While we talk about jobs as part of the economic recovery, one thing that often goes undiscussed is the deeper specifics of those jobs and what they actually mean for workers. There’s an ‘any job is a good job’ implication that goes along with how jobs are talked about, and that ignores the fact that no, actually, there are bad jobs out there.
A growing number of employers are turning to part-time workers and other nefarious scheduling schemes to meet their labour needs, raising questions about whether we’re really experiencing economic improvement. With workers forced into multiple jobs to make ends meet and struggling with questionable scheduling and employment practices, a casual glance at employment numbers might make it seem like things are getting better, when that’s not actually the case.
Disappointingly, it’s a lot of ‘socially progressive’ companies who are leading the charge when it comes to abusing workers with sneakily-produced part-time schedules and, even more appallingly, on-call scheduling. These abuses of workers leave people vulnerable, limit access to employment-related benefits, and create limited opportunities for social advancement. For all that people claim it’s possible to transition through social classes, there’s a system designed to keep workers down, and that system is deeply entrenched.
For those who haven’t worked in retail and related fields, the specifics of these scheduling issues might be difficult to understand, so here’s a rundown. Part time scheduling allows employers to get labour when they need it without having to pay out any promised benefits. Many companies require people to work at least 30 hours a week to get health care, retirement benefits, and related offerings. It’s only possible to work that many hours a week when you’re given that many, so of course companies will schedule you for, say, 29 hours. That allows them to advertise benefits, without actually providing them to more than a handful of ‘key’ staff.
Part-time scheduling allows companies to pay less for the same labour. They may need more employees to meet their staffing needs, but at least they don’t have to cover expensive benefits, and by keeping staff frustrated in part-time positions, they also experience high turnover. This might seem like a problem, but it can actually be a benefit when you consider the fact that personnel typically expect raises linked to their time at a company. If no one’s staying long enough for a raise, the employer is keeping salaries close to starting level, which helps it cut bottom line expenses. Part-time scheduling can be a great way to cut the costs associated with payroll, which can be one of the bigger operating expenses of a business.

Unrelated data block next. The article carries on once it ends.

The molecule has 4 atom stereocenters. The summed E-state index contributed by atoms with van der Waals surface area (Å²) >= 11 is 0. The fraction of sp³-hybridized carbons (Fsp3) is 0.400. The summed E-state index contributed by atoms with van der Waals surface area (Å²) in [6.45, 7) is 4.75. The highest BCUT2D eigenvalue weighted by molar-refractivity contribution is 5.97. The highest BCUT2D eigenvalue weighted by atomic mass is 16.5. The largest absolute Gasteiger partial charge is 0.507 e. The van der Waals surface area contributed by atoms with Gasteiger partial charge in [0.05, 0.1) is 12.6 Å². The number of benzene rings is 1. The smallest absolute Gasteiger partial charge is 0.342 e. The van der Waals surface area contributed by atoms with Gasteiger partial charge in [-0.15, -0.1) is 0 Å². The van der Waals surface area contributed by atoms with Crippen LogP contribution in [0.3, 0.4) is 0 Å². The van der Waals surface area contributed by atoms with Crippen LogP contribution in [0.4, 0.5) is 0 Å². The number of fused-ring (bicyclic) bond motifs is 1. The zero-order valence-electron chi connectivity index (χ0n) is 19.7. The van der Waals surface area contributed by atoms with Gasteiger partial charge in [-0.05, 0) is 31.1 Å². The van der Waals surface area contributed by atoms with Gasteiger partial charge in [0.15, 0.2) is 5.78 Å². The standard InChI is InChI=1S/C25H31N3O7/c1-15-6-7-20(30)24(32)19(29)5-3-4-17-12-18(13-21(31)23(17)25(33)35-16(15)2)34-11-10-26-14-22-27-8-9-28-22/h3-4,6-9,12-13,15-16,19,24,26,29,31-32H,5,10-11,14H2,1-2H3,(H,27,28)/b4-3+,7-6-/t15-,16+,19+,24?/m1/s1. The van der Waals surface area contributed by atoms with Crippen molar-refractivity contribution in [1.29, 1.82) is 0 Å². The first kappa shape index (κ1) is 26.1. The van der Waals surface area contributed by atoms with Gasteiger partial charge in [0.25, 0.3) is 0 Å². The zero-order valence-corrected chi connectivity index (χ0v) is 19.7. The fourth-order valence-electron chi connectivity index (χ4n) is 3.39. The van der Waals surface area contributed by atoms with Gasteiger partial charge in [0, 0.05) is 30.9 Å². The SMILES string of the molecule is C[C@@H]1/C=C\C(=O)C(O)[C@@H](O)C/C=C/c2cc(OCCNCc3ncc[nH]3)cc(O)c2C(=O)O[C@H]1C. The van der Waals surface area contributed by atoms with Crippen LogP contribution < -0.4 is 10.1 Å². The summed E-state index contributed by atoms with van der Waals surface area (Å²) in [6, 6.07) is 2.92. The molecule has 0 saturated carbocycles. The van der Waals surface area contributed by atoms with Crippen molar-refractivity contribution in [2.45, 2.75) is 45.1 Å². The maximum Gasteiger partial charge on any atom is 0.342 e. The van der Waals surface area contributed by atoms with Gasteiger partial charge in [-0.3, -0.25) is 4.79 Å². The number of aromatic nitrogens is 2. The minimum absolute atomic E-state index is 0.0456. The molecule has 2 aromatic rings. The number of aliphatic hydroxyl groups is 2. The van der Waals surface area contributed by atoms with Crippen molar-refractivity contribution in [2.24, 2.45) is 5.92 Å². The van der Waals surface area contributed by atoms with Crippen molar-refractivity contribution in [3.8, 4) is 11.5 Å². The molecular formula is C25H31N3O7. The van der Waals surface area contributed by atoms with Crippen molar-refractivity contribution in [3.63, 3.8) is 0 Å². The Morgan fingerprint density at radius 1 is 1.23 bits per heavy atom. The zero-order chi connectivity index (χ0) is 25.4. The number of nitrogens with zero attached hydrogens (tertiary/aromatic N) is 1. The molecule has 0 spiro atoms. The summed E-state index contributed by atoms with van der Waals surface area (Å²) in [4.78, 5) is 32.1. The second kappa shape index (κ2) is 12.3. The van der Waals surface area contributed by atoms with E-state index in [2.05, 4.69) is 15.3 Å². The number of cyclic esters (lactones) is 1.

On-call scheduling is brilliantly evil, an invention only capitalism could develop, let alone love. In on-call scheduling, people are expected to call in before a projected shift to determine if they need to come into work. They’re expected to be available for work whether or not they’re called in, which means they can’t schedule hours at another job, errands, or other activities during an on-call shift. If they call in and find out they aren’t needed, they receive no compensation or offer of another shift. They’re simply left hanging out to dry.
Protest, and your employer can always inform you that you won’t be needed for any shifts in the future, on-call or otherwise. On-call scheduling is theoretically designed to allow companies to meet flexible labour needs; if you have people available in the event of a rush, it’s easier than scrambling to get personnel in. When companies shift primarily to on-call scheduling, though, it creates a system where employees have very unreliable hours and have no way of projecting their income from a given employer. Furthermore, they can’t act to schedule hours elsewhere or take any measures to compensate for potentially lost income.
Using part-time scheduling to avoid paying benefits should be considered abusive. Likewise with uses of on-call scheduling like those the Retail Action Project is working to address. Yet, they’re not; they’re considered a standard part of doing business, and they don’t seem to raise eyebrows in the slightest. This is what capitalism has wrought; a world where we say that the job market is looking better when workers are actually facing more abuses than ever before. This kind of ‘creative’ scheduling is only the tip of the iceberg when it comes to the abuse of retail workers, let alone people in other sectors.
In analysing jobs numbers and the economy, we do look at detailed breakdowns of job growth in various sectors and we consider hours of employment, but it can be difficult to drill down deeply into these numbers to see what’s really going on. Especially in the case of companies that want to brand themselves as progressive, there’s a concerted effort to present a rosy picture of employment conditions; as workers are applying for government assistance, seeking extra jobs, struggling to find child care, and having difficulty with even the most basic needs of their lives, they’re being told the economy is getting better. And they’re hearing their employers position themselves as places for socially conscious, progressive people to shop.
Which is tough to swallow when you’re looking at your schedule, which, by the way, you get only a few days in advance. Last-minute scheduling may be convenient for your employer, but it’s rather hard on you if you want to be able to plan ahead and balance your life; particularly if you are juggling multiple jobs and a life that includes people you need to care for and things you need to do beyond the workplace. Are workers supposed to be automatons at the beck and call of their employers? Evidently, for the sake of capitalism, yes they are.